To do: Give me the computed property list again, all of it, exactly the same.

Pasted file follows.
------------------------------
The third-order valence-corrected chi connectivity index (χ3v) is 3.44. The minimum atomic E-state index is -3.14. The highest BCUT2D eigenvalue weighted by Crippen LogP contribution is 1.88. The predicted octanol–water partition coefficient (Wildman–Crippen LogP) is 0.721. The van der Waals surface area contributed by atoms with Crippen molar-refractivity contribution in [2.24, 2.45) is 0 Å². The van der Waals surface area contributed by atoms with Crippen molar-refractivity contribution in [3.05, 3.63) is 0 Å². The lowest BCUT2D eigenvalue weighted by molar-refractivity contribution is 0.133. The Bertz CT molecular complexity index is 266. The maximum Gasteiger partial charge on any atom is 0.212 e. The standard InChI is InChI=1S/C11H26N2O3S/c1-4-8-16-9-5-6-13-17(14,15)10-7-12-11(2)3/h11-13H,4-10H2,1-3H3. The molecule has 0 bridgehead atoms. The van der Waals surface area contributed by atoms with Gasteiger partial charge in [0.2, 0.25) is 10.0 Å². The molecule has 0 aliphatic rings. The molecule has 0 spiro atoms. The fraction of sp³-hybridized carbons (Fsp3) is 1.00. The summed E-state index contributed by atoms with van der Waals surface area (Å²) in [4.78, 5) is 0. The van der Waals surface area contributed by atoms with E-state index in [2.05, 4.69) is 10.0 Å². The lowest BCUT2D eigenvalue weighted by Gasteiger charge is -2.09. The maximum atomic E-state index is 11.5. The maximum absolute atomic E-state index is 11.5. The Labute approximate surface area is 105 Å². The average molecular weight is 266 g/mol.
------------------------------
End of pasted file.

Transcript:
The third-order valence-corrected chi connectivity index (χ3v) is 3.44. The minimum atomic E-state index is -3.14. The highest BCUT2D eigenvalue weighted by Crippen LogP contribution is 1.88. The predicted octanol–water partition coefficient (Wildman–Crippen LogP) is 0.721. The van der Waals surface area contributed by atoms with Crippen molar-refractivity contribution in [2.24, 2.45) is 0 Å². The van der Waals surface area contributed by atoms with Crippen molar-refractivity contribution in [3.05, 3.63) is 0 Å². The lowest BCUT2D eigenvalue weighted by molar-refractivity contribution is 0.133. The Bertz CT molecular complexity index is 266. The maximum Gasteiger partial charge on any atom is 0.212 e. The standard InChI is InChI=1S/C11H26N2O3S/c1-4-8-16-9-5-6-13-17(14,15)10-7-12-11(2)3/h11-13H,4-10H2,1-3H3. The molecule has 0 bridgehead atoms. The van der Waals surface area contributed by atoms with Gasteiger partial charge in [0.2, 0.25) is 10.0 Å². The molecule has 0 aliphatic rings. The molecule has 0 spiro atoms. The fraction of sp³-hybridized carbons (Fsp3) is 1.00. The summed E-state index contributed by atoms with van der Waals surface area (Å²) in [4.78, 5) is 0. The van der Waals surface area contributed by atoms with E-state index in [2.05, 4.69) is 10.0 Å². The lowest BCUT2D eigenvalue weighted by Gasteiger charge is -2.09. The maximum atomic E-state index is 11.5. The maximum absolute atomic E-state index is 11.5. The Labute approximate surface area is 105 Å². The average molecular weight is 266 g/mol.